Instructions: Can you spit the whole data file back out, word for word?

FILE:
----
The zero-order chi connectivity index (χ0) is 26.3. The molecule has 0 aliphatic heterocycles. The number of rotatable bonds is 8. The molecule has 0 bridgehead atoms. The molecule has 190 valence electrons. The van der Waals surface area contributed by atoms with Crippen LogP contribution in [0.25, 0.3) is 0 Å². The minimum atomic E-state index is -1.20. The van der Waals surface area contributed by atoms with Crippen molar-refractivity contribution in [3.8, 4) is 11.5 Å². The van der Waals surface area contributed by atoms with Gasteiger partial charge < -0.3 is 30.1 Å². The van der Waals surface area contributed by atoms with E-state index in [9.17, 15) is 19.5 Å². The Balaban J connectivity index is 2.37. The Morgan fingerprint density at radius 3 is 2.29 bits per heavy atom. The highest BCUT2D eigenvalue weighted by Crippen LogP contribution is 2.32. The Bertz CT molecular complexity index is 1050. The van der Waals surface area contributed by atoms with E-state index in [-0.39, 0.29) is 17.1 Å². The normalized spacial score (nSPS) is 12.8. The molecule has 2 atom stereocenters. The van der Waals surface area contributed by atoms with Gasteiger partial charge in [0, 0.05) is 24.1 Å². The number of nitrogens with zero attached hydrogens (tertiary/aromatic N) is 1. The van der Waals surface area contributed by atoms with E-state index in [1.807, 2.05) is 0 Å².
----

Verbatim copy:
The zero-order chi connectivity index (χ0) is 26.3. The molecule has 0 aliphatic heterocycles. The number of rotatable bonds is 8. The molecule has 0 bridgehead atoms. The molecule has 190 valence electrons. The van der Waals surface area contributed by atoms with Crippen LogP contribution in [0.25, 0.3) is 0 Å². The minimum atomic E-state index is -1.20. The van der Waals surface area contributed by atoms with Crippen molar-refractivity contribution in [3.8, 4) is 11.5 Å². The van der Waals surface area contributed by atoms with Gasteiger partial charge < -0.3 is 30.1 Å². The van der Waals surface area contributed by atoms with E-state index in [9.17, 15) is 19.5 Å². The Balaban J connectivity index is 2.37. The Morgan fingerprint density at radius 3 is 2.29 bits per heavy atom. The highest BCUT2D eigenvalue weighted by Crippen LogP contribution is 2.32. The Bertz CT molecular complexity index is 1050. The van der Waals surface area contributed by atoms with E-state index in [-0.39, 0.29) is 17.1 Å². The normalized spacial score (nSPS) is 12.8. The molecule has 2 atom stereocenters. The van der Waals surface area contributed by atoms with Gasteiger partial charge in [0, 0.05) is 24.1 Å². The number of nitrogens with zero attached hydrogens (tertiary/aromatic N) is 1. The van der Waals surface area contributed by atoms with E-state index in [1.807, 2.05) is 0 Å².